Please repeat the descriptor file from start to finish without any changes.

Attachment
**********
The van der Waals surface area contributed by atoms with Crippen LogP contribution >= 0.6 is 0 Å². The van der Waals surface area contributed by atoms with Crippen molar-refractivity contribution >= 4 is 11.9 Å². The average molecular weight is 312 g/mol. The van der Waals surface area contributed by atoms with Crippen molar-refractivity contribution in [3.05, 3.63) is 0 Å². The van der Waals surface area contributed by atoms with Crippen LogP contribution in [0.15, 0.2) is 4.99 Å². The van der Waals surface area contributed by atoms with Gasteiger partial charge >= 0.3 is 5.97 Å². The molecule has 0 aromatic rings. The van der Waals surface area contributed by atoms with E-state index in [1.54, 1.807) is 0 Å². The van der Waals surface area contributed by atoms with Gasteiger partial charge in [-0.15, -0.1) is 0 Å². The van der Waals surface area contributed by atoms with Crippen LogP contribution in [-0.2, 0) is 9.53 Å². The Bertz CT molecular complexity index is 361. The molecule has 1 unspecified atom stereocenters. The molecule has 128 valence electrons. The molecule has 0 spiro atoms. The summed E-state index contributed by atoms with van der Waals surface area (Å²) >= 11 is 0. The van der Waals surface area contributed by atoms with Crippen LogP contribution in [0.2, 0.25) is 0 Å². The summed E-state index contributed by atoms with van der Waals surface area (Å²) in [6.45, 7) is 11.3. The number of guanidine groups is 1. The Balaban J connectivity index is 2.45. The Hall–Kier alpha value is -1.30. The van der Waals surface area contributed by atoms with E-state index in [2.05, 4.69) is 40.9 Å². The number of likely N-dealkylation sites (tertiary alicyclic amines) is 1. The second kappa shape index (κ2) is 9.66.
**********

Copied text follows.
The van der Waals surface area contributed by atoms with Crippen LogP contribution >= 0.6 is 0 Å². The van der Waals surface area contributed by atoms with Crippen molar-refractivity contribution >= 4 is 11.9 Å². The average molecular weight is 312 g/mol. The van der Waals surface area contributed by atoms with Crippen molar-refractivity contribution in [3.05, 3.63) is 0 Å². The van der Waals surface area contributed by atoms with Crippen LogP contribution in [0.15, 0.2) is 4.99 Å². The van der Waals surface area contributed by atoms with Gasteiger partial charge >= 0.3 is 5.97 Å². The molecule has 0 aromatic rings. The van der Waals surface area contributed by atoms with E-state index in [1.54, 1.807) is 0 Å². The van der Waals surface area contributed by atoms with Gasteiger partial charge in [-0.15, -0.1) is 0 Å². The van der Waals surface area contributed by atoms with Crippen LogP contribution in [-0.2, 0) is 9.53 Å². The Bertz CT molecular complexity index is 361. The molecule has 1 unspecified atom stereocenters. The molecule has 128 valence electrons. The molecule has 0 spiro atoms. The summed E-state index contributed by atoms with van der Waals surface area (Å²) >= 11 is 0. The van der Waals surface area contributed by atoms with Crippen LogP contribution in [0.2, 0.25) is 0 Å². The summed E-state index contributed by atoms with van der Waals surface area (Å²) in [6.45, 7) is 11.3. The number of guanidine groups is 1. The Balaban J connectivity index is 2.45. The Hall–Kier alpha value is -1.30. The van der Waals surface area contributed by atoms with E-state index in [2.05, 4.69) is 40.9 Å². The number of likely N-dealkylation sites (tertiary alicyclic amines) is 1. The second kappa shape index (κ2) is 9.66.